Organic Transitions Need Some Push and Pull to Bear Fruit
Farmers across the globe have been deeply affected by external shocks, including the pandemic, the war in Ukraine, and inflating input costs. Smallholders are especially vulnerable to these challenges because they tend to lack the resources to cope with labour shortages, supply chain disruptions, cancelled contracts, and price volatility, which can reduce their crop sales and income. With many of these pressures slated to persist for the short to medium term, governments should take steps to reduce these vulnerabilities and mitigate risks—and do so in a way that supports smallholders, communities, and the environment.
Complying with organic and other voluntary sustainability standards can help farmers build resilience to shocks. For instance, these standards can help farmers access new markets while providing them with the chance to undertake training on how to enhance soil fertility and preserve water. Adopting these more sustainable production practices, in turn, can improve crop yields while also leading to higher-quality crops that get better prices and premiums in local and international markets. Developing an organic system presents a great opportunity for some developing countries, but success requires a careful approach.
The best way to ensure a smooth transition to organic agriculture involves adopting measures that support both organic supply (push) and demand (pull).
Sri Lanka’s recent experience is illustrative. In 2021, the country’s president announced a nationwide transition to organic agriculture and a simultaneous import ban for synthetic fertilizers and agrochemicals. In theory, these plans had the potential to lead to positive environmental outcomes and improvements in agricultural productivity. Yet significant problems emerged when putting this transition into practice. Conventional farmers, notably producers of rice and tea, were largely unprepared for this change, and many were unable to adapt in time to achieve a good harvest. According to a survey circulated 2 months into the ban, 63% of responding farmers said they did not receive guidance on cultivating their crops without the banned fertilizers and pesticides. Sri Lanka lacked both the domestic capacity to produce the amount of organic fertilizer needed to support crop growth and a plan to import such fertilizers from abroad.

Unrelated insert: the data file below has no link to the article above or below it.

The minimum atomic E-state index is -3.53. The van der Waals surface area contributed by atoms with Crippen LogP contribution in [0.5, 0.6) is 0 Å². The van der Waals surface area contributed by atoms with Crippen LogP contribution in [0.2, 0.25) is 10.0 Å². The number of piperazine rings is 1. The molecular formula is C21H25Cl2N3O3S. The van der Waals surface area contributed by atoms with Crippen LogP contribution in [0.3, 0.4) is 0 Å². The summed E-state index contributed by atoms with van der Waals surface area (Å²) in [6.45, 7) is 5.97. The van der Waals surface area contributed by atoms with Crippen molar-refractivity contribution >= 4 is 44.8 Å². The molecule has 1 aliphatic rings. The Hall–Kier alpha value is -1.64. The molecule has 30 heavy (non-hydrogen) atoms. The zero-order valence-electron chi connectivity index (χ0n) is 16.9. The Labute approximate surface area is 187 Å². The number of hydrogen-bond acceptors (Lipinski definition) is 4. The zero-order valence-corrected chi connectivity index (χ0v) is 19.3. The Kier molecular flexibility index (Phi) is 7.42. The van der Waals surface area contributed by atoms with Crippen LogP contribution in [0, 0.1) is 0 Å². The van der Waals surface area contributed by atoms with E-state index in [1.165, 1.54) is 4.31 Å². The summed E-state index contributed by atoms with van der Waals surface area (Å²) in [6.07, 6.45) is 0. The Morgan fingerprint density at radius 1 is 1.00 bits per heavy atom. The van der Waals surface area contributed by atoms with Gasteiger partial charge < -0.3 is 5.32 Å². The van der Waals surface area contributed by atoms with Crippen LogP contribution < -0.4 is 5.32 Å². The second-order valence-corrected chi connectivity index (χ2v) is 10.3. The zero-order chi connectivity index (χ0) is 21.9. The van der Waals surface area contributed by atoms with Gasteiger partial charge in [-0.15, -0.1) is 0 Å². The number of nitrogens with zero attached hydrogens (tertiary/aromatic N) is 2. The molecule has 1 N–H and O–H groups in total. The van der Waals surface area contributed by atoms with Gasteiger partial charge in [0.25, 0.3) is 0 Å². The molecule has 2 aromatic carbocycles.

While organic standards are built on the principles of health, ecology, fairness, and care, the Sri Lankan case shows why these transitions need to incorporate the right support for farmers, should be rolled out over time, and should involve farmers themselves in the transition’s design and implementation. Otherwise, governments risk adopting measures that can hurt farmers’ livelihoods and food security, and thereby jeopardize the organic transition and its potential environmental, social, and economic benefits.
The benefits of organic systems are becoming increasingly clear across the globe, including in many developing countries.
As outlined by IFOAM – Organics International, the global organic umbrella organization, the best way to ensure a smooth transition to organic agriculture involves adopting measures that support both organic supply (push) and demand (pull). And since every jurisdiction has unique constraints and particularities, these measures must be adapted to the local context rather than being rolled out in a generic, one-size-fits-all style.
So how can national and sub-national decision-makers build a successful organic system that strengthens farmers’ resilience, improves food security, and enables greater access to local markets?
Support Decentralized, Inclusive, and Direct Advisory Services (push)
Peer-to-peer learning and advisory programs are valuable tools for supporting the organic sector and can be easily adapted to local needs and traditional social structures. In some countries, government-supported local farming organizations offer agricultural producers effective training, education, and other services.